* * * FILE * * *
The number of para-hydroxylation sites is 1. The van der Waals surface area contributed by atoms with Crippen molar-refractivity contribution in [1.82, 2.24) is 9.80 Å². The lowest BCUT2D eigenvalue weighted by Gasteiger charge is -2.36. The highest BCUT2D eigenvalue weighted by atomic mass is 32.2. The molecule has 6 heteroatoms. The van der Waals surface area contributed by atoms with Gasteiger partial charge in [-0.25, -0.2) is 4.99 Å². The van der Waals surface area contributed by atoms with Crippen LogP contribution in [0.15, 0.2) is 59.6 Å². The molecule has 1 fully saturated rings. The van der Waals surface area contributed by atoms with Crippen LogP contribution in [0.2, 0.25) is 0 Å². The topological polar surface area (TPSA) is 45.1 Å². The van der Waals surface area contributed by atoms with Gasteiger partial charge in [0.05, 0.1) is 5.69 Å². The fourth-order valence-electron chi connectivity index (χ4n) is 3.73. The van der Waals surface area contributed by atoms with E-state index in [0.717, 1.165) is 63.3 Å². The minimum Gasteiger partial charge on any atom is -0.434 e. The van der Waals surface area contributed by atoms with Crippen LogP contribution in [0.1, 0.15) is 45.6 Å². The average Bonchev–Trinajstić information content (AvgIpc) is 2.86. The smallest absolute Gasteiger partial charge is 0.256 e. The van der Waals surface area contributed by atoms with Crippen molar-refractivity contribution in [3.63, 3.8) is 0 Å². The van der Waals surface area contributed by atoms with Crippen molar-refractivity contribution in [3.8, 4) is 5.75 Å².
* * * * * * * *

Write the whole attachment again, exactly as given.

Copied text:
The number of para-hydroxylation sites is 1. The van der Waals surface area contributed by atoms with Crippen molar-refractivity contribution in [1.82, 2.24) is 9.80 Å². The lowest BCUT2D eigenvalue weighted by Gasteiger charge is -2.36. The highest BCUT2D eigenvalue weighted by atomic mass is 32.2. The molecule has 6 heteroatoms. The van der Waals surface area contributed by atoms with Gasteiger partial charge in [-0.25, -0.2) is 4.99 Å². The van der Waals surface area contributed by atoms with Crippen LogP contribution in [0.15, 0.2) is 59.6 Å². The molecule has 1 fully saturated rings. The van der Waals surface area contributed by atoms with Crippen LogP contribution in [0.2, 0.25) is 0 Å². The topological polar surface area (TPSA) is 45.1 Å². The van der Waals surface area contributed by atoms with Gasteiger partial charge in [0.05, 0.1) is 5.69 Å². The fourth-order valence-electron chi connectivity index (χ4n) is 3.73. The van der Waals surface area contributed by atoms with E-state index in [0.717, 1.165) is 63.3 Å². The minimum Gasteiger partial charge on any atom is -0.434 e. The van der Waals surface area contributed by atoms with Crippen LogP contribution in [0.1, 0.15) is 45.6 Å². The average Bonchev–Trinajstić information content (AvgIpc) is 2.86. The smallest absolute Gasteiger partial charge is 0.256 e. The van der Waals surface area contributed by atoms with Crippen molar-refractivity contribution in [3.63, 3.8) is 0 Å². The van der Waals surface area contributed by atoms with Crippen molar-refractivity contribution in [3.8, 4) is 5.75 Å².